A breakdown of D.C.

By Michelle Chen Jul 03, 2009

The Urban Institute and D.C. Alliance of Youth Advocates have released a databook on youth in Washington, D.C. It offers an up-close snapshot of intense socioeconomic and racial disparities concentrated in a single urban area, where the vast majority of teens are people of color: Among the findings on demographics and poverty:

Black teenagers were not only more likely to be poor than white teenagers, they were also more likely to be extremely poor. We calculated the share of teenagers who lived in families with incomes less than 50 percent of the federal poverty level and found that almost one-quarter (22 percent) of black teenagers in 2005–06 lived in families that were extremely poor, compared with 8 percent of Hispanic teenagers and 7 percent of white teenagers. …more than two-thirds (69 percent) of black teenagers Districtwide lived in single female-headed households, compared with 31 percent of Hispanic teenagers and 11 percent of non- Hispanic white teenagers.

The report also found that poverty was extremely concentrated in certain areas, which is in turn “related to negative social outcomes such as poor performing schools, higher crime rates, higher child abuse and neglect rates, and higher teen birth rates.” On school:

A greater share of black non-Hispanic children (age 0 to 17) in the District had moderate or severe difficulties with emotions, concentration, behavior, or being able to get along with other people than white non-Hispanic children. 14 percent of District high schoolers reported not going to school because they felt unsafe in school or on their way to school, compared with only 6 percent nationally, and 11 percent of District students were threatened or injured with a weapon on school property, compared with only 8 percent of all high school students nationally.

On relationships and violence:

[According to a 2007 federal survey,] 17 percent of District 9th–12th graders were physically hurt (hit, slapped, or something else intentional) by their boyfriend or girlfriend in the 12 months before the survey was taken, 7 percentage points higher than the national rate from the same year. Male 9th–12th graders reported slightly more dating violence than females in the District: 18 percent versus 16 percent. The share of dating violence for African Americans was also slightly higher than Hispanics teenagers, 17 percent versus 15 percent.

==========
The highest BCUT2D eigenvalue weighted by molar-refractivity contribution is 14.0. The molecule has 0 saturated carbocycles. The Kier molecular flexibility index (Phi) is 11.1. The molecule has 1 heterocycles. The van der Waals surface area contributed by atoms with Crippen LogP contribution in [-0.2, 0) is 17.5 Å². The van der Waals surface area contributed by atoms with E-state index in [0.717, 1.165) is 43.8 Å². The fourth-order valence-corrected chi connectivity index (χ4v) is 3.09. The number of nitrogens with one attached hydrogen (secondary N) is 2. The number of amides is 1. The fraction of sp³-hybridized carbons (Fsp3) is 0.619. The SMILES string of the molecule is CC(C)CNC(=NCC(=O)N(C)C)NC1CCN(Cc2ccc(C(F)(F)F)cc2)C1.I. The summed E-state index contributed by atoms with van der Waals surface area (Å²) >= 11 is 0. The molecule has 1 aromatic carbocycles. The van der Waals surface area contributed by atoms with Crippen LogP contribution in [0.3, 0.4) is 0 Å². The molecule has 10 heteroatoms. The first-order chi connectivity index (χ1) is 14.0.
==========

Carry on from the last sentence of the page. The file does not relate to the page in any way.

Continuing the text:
On health:

With a little over 100,000 youth in the District age 13–24, roughly one in every 100 young people age 13–24 in the District is HIV infected or has full-blown AIDS. The D.C. Department of Health refers to the rates of infection in the District as an epidemic, especially for African American youth. According to available surveillance data for 2001–05, the estimated rate of HIV incidence among teens and young adults has almost doubled in five years. In addition, the rates of HIV infection for young black men in the District who had sex with other men increased 900 percent between 2000 and 2005.

Most of those figures parallel grim statistics and trends aired in the media from time to time. But the report also contains an appendix that profiles several community-based initiatives and positive interventions that are making a difference for the city’s at-risk youth. The D.C. Alliance of Youth Advocates has partnered with the media activist organization Critical Exposure to launch STEP Up DC (Success Through Educational Progress), a program that “works to boost graduation rates in the District by empowering young people to share their ideas—through photography, surveys, and advocacy—on why youth drop out and what keeps them in school.” The Metro TeenAIDS initiative melds social media with HIV/AIDS prevention. Together with a group of youth advisers, the group is designing a “community-level intervention designed to change youth’s attitudes about HIV testing; increase their access to and use of HIV testing; and enhance the capacity and expertise of HIV counseling, testing, and referral service providers serving high-risk heterosexual adolescents and young adults of color in Wards 5, 6, 7, and 8.” The District of Columbia Primary Care Association’s Adolescent Wellness Initiative works with teens to improve mental and physical wellness through one-on-one counseling. In addition to basic health, the staff and volunteers also focus on personal development, helping youth develop their goals, and tackling social justice issues like racism, poverty, gentrification, school reform, and police-community tensions.” The data in the report paints a bleak picture for youth of color in the District. It’s easy to get absorbed into the antiseptic charts and graphs. The appendix to the Urban Institute’s report may be the most important part: a good indicator that the community members who live with these statistics every day, who try to improve their neighborhoods from the ground up, see more than just numbers: they see themselves. Image: D.C. student protests (commonroman, via Artnet)